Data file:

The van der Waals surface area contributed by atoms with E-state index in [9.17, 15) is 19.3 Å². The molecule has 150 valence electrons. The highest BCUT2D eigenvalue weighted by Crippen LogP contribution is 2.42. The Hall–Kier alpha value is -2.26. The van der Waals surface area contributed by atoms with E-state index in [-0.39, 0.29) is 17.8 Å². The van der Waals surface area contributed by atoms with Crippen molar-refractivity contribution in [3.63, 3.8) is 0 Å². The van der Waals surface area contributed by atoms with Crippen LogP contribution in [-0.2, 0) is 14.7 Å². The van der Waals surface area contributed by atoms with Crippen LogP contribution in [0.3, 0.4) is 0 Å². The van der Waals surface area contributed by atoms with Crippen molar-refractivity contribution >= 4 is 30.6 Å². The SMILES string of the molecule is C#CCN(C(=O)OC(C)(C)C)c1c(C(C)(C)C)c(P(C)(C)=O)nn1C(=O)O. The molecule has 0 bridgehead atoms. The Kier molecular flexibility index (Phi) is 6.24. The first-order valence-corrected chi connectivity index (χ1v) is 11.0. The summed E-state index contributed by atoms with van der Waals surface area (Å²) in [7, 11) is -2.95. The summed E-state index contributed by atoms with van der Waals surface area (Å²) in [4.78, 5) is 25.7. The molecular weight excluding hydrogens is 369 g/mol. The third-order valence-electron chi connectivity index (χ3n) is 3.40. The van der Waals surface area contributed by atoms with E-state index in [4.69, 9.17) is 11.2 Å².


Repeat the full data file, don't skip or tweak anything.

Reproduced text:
The van der Waals surface area contributed by atoms with E-state index in [9.17, 15) is 19.3 Å². The molecule has 150 valence electrons. The highest BCUT2D eigenvalue weighted by Crippen LogP contribution is 2.42. The Hall–Kier alpha value is -2.26. The van der Waals surface area contributed by atoms with E-state index in [-0.39, 0.29) is 17.8 Å². The van der Waals surface area contributed by atoms with Crippen molar-refractivity contribution in [3.63, 3.8) is 0 Å². The van der Waals surface area contributed by atoms with Crippen LogP contribution in [-0.2, 0) is 14.7 Å². The van der Waals surface area contributed by atoms with Crippen LogP contribution in [0.3, 0.4) is 0 Å². The van der Waals surface area contributed by atoms with Crippen molar-refractivity contribution >= 4 is 30.6 Å². The SMILES string of the molecule is C#CCN(C(=O)OC(C)(C)C)c1c(C(C)(C)C)c(P(C)(C)=O)nn1C(=O)O. The molecule has 0 bridgehead atoms. The Kier molecular flexibility index (Phi) is 6.24. The first-order valence-corrected chi connectivity index (χ1v) is 11.0. The summed E-state index contributed by atoms with van der Waals surface area (Å²) in [7, 11) is -2.95. The summed E-state index contributed by atoms with van der Waals surface area (Å²) in [4.78, 5) is 25.7. The molecular weight excluding hydrogens is 369 g/mol. The third-order valence-electron chi connectivity index (χ3n) is 3.40. The van der Waals surface area contributed by atoms with E-state index in [4.69, 9.17) is 11.2 Å².